The Chancellor announced a raft of measures in the Autumn Budget. Discover RSM’s insights on the potential impact to individuals and businesses.
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This year’s Autumn Budget saw few significant changes to employment tax. However, further details of the recently announced health and social care levy, along with confirmation of an increase in national minimum/living wage rates from 1 April 2022, were unveiled.
What was most notable about this year’s Autumn Budget is what the Chancellor didn’t say to individual taxpayers. There were no announcements on capital gains tax increases, a wealth tax or limiting pension tax relief. Which begs the question: how long will individuals have to keep looking over their shoulder?
The Autumn Budget delivered few surprises for corporate taxpayers following a prior announcement of an increase to corporation tax rates from April 2023. But there were a number of areas that were covered, including the extension of the annual investment allowance (AIA) and changes to research and development (R&D) relief.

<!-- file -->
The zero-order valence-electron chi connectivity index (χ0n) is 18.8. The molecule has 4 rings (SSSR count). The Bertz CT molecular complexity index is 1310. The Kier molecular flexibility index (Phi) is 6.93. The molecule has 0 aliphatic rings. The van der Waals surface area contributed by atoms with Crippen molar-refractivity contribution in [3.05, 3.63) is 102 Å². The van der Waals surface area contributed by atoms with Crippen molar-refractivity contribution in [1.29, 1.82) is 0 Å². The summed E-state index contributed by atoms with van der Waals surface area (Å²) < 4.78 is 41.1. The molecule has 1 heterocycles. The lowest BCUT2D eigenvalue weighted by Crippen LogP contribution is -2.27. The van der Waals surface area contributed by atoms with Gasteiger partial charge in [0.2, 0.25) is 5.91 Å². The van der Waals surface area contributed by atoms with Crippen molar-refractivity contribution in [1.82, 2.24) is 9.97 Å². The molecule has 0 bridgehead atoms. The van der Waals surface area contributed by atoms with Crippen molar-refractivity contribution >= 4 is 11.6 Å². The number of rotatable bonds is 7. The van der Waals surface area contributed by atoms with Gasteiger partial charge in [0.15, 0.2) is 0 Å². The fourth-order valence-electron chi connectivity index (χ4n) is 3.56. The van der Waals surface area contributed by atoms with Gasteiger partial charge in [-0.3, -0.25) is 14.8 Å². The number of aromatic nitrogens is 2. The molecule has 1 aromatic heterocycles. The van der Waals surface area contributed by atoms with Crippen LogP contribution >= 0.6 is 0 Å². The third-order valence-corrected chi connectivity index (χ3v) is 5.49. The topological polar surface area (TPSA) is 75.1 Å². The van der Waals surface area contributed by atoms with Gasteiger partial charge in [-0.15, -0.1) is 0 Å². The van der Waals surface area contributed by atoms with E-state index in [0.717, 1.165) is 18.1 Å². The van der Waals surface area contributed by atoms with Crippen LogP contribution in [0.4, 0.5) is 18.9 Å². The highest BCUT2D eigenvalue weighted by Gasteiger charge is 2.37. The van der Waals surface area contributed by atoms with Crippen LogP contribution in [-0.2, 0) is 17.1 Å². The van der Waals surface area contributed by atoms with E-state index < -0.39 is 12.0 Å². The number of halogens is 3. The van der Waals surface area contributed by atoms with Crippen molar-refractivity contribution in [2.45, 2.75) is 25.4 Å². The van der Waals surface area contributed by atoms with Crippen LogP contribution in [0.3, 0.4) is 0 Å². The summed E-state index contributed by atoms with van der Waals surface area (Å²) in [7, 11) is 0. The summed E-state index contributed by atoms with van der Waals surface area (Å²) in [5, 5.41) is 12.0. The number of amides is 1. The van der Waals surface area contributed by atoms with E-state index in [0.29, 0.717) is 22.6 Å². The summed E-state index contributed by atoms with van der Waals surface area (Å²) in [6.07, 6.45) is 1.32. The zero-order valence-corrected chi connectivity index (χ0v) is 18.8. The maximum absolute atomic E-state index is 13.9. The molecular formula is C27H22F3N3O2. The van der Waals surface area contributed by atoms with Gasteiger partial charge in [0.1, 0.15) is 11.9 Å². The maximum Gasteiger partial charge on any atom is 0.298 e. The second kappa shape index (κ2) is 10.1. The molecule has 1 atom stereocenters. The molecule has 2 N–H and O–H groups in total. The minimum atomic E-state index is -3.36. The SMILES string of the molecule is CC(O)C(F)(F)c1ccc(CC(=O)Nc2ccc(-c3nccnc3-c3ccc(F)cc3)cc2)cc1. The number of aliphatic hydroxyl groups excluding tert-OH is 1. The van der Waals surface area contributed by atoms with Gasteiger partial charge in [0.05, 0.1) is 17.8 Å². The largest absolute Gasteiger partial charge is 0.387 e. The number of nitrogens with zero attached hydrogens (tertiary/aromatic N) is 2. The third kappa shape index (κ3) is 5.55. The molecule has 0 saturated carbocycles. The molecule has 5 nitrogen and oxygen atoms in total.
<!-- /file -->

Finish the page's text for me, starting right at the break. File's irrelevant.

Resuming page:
The Chancellor announced that the UK’s system for charging excise duty on alcohol will be reformed in this year’s Autumn Budget. The reform will allow more favourable rates for lower strength products, small producers and draught products sold in pubs.